Lithuania votes to elect president amid concerns over Russia-Ukraine war | Politics News


The Baltic state of 2.8 million people fears it could be next in Russia’s crosshairs if Moscow wins its war against Ukraine.

Lithuanians are voting in their country’s presidential election, at a critical time amid Russia’s war in Ukraine, affecting the strategically important Baltic country.

Polls opened at 7am (04:00 GMT) on Sunday morning and will close by the evening, with popular incumbent, Gitanas Nauseda, likely to win another five-year term in office.

However, with eight candidates running, it may be challenging for any of them to gather 50 percent of the votes needed to win outright. In this instance, a run-off vote will be held on May 26.

Nauseda is a moderate conservative, and one of his main challengers is Ingrida Simonyte, the current prime minister and former finance minister, whom he beat in a run-off in 2019 with 66 percent of the votes.

Lithuania's President Gitanas Nauseda poses for photographers as he is about to cast his ballot during the first round of Lithuania's presidential election at a polling station in Vilnius
President Gitanas Nauseda poses for photographers as he casts his ballot in Vilnius [Petras Malukas/AFP]

Another contender is Ignas Vegele, a populist lawyer who gained notoriety during the COVID-19 pandemic for opposing restrictions and vaccines.

The top three contenders agree on defence but have different views on social issues and on Lithuania’s relations with China, which have been strained for years over Taiwan.

Aldona Majauskiene, 82, told the AFP news agency she voted for Nauseda because “he is the best in every category”.

Civil servant Airine, 53, told the agency she voted for Simonyte and hopes for less populism from the future president.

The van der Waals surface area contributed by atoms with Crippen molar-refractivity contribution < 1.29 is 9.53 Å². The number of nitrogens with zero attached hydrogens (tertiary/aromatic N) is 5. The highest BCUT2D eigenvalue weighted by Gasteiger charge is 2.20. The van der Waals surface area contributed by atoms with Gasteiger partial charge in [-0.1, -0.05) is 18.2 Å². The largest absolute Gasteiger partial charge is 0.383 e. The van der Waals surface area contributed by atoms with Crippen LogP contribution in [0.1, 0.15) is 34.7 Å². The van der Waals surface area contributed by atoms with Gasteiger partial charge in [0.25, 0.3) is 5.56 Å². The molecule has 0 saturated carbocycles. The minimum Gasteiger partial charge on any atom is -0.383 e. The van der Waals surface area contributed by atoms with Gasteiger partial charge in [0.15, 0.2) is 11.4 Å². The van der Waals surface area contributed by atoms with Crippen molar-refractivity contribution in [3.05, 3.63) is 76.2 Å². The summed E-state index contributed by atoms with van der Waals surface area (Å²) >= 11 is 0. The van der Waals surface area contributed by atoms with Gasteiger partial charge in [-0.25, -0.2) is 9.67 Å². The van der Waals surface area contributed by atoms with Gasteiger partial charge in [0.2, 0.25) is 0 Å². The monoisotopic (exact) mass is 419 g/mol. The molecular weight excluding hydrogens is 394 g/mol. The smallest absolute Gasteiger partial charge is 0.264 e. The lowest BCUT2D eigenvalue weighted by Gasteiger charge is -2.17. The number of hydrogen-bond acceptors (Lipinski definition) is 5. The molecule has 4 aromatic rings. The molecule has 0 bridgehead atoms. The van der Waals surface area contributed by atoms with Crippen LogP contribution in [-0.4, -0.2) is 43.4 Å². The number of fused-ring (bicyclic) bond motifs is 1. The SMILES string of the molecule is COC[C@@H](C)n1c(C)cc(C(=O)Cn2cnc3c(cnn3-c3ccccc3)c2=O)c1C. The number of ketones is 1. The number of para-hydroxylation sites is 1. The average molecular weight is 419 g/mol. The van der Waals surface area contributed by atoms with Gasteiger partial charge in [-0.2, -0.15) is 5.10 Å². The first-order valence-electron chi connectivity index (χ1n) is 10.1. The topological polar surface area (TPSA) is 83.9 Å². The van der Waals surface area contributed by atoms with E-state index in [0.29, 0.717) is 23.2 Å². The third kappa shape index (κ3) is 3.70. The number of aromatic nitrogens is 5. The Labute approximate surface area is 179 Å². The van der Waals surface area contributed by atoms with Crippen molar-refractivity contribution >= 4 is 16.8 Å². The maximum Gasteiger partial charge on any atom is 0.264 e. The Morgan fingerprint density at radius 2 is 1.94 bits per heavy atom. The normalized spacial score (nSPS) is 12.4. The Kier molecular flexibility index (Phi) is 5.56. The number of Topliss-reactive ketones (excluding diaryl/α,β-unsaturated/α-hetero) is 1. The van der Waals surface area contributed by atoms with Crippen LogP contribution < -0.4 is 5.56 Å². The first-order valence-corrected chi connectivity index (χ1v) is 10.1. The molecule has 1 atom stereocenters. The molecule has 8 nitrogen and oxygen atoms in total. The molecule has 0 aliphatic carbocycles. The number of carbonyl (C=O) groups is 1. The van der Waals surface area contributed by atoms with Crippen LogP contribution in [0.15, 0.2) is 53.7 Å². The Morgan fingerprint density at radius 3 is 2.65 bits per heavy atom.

“I am not voting for faces, I am voting for those who really can help boost our security and quality of living,” she said.

Voters arrive to get their ballot papers during the first round of Lithuania's presidential election at a polling station in Vilnius
Voters arrive to get their ballot papers during the first round of Lithuania’s presidential election at a polling station in Vilnius [Petras Malukas/AFP]

Concerns over Russia

The president in Lithuania’s political system oversees foreign and security policy and acts as the supreme commander of the armed forces.

The small country is strategically important as it is located on NATO’s eastern flank, particularly relevant as tensions rise between Russia and the West over Moscow’s invasion of Ukraine, which has now surpassed two years.

The Russian exclave of Kaliningrad on the Baltic Sea lies between Lithuania to the north and east, and Poland to the south. There is great concern in Lithuania, therefore, and in neighbouring Latvia and Estonia, about Russian troops’ latest gains in northeastern Ukraine.

All three Baltic states declared independence after the collapse of the Soviet Union and joined both the European Union and NATO.

Lithuania, home to 2.8 million people, fears it could be next in Russia’s crosshairs if Moscow wins its war against Ukraine. It is a top donor to Ukraine and a big defence spender, with a military budget currently equal to 2.75 percent of its GDP.

Also on the election ballot is a referendum which asks whether the constitution should be amended to allow dual citizenship for hundreds of thousands of Lithuanians living abroad, which is struggling with a decreasing population.

For the first time, the Organization for Security and Co-operation in Europe (OSCE) turned down an invitation by Lithuania to observe the election.

The Lithuanian government wanted to exclude monitors from Russia and Belarus, accusing both – who are part of OSCE  – of being threats to its political and electoral processes.

The organisation said Lithuania was breaking the rules of the OSCE and that the observers do not represent their countries’ governments, signing a code of conduct pledging political neutrality.



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